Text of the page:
Elegant Punch Card

Introduction: Elegant Punch Card

About: Gradually.

What do you get someone who has it all?

Or, more frequently, what do you get someone when you have nothing?

Services, of course!

Back rub? Check!

Unclog a toilet? Check!

Unmentionables? Don't mention it!

And what better way to class up the gift of Nothing than with a fancy-looking punch card!

Step 1: Design! or Steal!

The punch-card wasn't originally my idea, so my friend did the design. Which I have stolened for me own selfs!

We work at TechShop San Francisco, and where there's a member to whom we wanted to express our thanks: Pope Bill, who periodically sets out pizzas, sandwiches, and other edible delights for the whole community to feast on.

Saw him the other day reading a book called "To Serve Man". What a philanthropist!

Step 2: Source!

Alright, normally I scavenge for materials, but these were kind of specialty items.

I got two thin sheets of wood veneer; the darker one is about half as thin as the lighter one.

Darned if I can remember the actual thicknesses, but you get the idea.

Step 3: Laze!

Pew pew pew!

That is to say, safely and responsibly cut your approved materials on the laser-cutter. Clean up your stuff when you're done.

Step 4: Photograph!

(Seriously, you'll be happier if you document your projects.)

Clockwise from the top, I have (1) the front-piece, with both cutting and etching, (2) the bottom-piece, with just cuts, and then (3) the center-piece.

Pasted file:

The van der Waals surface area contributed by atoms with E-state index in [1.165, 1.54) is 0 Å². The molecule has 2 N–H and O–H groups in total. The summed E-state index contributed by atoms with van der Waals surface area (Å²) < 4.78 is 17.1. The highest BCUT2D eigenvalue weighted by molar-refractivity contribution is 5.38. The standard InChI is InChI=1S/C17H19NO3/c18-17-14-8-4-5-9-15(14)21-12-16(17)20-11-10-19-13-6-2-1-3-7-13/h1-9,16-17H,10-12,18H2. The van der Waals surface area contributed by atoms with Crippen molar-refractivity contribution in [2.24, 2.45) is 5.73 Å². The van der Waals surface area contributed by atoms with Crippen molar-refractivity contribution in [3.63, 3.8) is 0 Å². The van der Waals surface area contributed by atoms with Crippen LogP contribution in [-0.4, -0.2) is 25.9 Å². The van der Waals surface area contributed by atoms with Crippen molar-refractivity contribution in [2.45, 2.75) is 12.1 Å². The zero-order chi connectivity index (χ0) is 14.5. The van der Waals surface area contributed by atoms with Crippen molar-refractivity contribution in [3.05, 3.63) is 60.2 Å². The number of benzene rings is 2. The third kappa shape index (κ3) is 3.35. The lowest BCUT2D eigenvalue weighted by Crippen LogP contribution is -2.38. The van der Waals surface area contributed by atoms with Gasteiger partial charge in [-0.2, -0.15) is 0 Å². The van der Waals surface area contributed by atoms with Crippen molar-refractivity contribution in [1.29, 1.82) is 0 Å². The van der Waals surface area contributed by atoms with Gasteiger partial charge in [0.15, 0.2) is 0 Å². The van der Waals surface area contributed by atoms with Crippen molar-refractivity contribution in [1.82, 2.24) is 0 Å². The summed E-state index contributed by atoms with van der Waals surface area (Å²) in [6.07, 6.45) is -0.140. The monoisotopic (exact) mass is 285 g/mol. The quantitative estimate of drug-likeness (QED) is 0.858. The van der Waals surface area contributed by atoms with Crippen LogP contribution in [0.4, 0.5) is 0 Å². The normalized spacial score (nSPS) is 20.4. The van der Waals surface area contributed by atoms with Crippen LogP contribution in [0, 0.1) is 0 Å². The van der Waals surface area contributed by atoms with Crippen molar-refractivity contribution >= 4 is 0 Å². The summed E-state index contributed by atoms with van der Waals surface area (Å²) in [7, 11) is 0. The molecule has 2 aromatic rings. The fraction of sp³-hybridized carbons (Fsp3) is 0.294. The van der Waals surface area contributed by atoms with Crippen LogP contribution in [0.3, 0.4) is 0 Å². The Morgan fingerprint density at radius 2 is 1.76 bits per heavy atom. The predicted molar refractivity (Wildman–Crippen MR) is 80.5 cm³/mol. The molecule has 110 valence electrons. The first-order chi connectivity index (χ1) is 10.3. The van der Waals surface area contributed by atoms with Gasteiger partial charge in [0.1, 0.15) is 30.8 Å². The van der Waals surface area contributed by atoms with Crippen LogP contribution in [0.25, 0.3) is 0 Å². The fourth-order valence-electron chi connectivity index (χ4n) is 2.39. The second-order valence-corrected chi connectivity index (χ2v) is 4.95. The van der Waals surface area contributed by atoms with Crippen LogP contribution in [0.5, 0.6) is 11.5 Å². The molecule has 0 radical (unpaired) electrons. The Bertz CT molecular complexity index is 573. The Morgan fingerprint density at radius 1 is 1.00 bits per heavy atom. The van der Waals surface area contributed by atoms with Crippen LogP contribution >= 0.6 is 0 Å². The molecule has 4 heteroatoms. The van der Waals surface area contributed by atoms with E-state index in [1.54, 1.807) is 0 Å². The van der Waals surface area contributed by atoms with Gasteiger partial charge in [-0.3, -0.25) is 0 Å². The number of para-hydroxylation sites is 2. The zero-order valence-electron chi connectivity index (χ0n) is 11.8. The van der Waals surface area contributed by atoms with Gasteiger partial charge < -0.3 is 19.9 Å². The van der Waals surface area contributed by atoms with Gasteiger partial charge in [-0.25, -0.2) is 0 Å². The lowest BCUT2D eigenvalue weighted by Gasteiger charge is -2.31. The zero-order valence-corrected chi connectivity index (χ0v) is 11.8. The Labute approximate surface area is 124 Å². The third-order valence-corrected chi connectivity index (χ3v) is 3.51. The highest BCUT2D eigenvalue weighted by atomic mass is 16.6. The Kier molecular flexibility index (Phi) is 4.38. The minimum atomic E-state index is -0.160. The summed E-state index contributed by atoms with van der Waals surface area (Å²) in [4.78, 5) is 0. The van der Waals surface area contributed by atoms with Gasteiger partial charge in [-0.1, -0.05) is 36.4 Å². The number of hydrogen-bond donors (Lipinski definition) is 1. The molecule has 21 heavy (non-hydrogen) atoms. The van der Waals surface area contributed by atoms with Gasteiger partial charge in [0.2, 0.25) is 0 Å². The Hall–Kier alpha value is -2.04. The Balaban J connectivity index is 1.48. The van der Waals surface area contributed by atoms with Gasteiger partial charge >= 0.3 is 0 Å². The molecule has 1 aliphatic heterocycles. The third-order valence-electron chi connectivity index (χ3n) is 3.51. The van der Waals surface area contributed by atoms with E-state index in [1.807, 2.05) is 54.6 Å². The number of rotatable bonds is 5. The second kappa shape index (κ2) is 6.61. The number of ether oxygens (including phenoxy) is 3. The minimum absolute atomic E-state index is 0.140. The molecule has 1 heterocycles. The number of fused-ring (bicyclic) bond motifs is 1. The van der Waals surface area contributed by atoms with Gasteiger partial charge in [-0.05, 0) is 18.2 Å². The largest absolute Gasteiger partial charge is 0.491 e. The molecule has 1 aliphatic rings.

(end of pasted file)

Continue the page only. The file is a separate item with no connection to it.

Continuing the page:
I originally meant to etch the numbers on the center-piece. But I forgot to switch the settings!

And it actually worked out for the better! It took less time than etching, it looks cool, plus the punches are already somewhat started, since the numbers are cut clean-though.


Step 5: Assemble!

Here I've glued the three cards together.

I used an acid brush with the hairs cut short to make a stiff, precise brush for applying wood glue in a thin layer around delicate features.

I used the tines of a plastic fork to scrape up any glue that squeezed out of the tiny corners of the punch-holes.

Then I wrapped the card in aluminum foil, before putting it under pressure to flatten the warping of the veneer. Wood glue won't stick well to the foil, making it easier to clean up if the pressure squeezes out any excess glue.

I put it under a few reams of printer paper overnight, to keep it squeezed together.

And, to make sure it wasn't discovered before it was ready.

Step 6: Punch!

So, naturally, it was immediately discovered!

Fortunately by my friend who'd designed it in the first place. So we gave Bill his card!

Rather, we had to force him to accept the card.

Reluctantly, he muttered that he wouldn't be able to complete his mission now, and something about a home planet.

But your results may vary!

And we did it all at TechShop!

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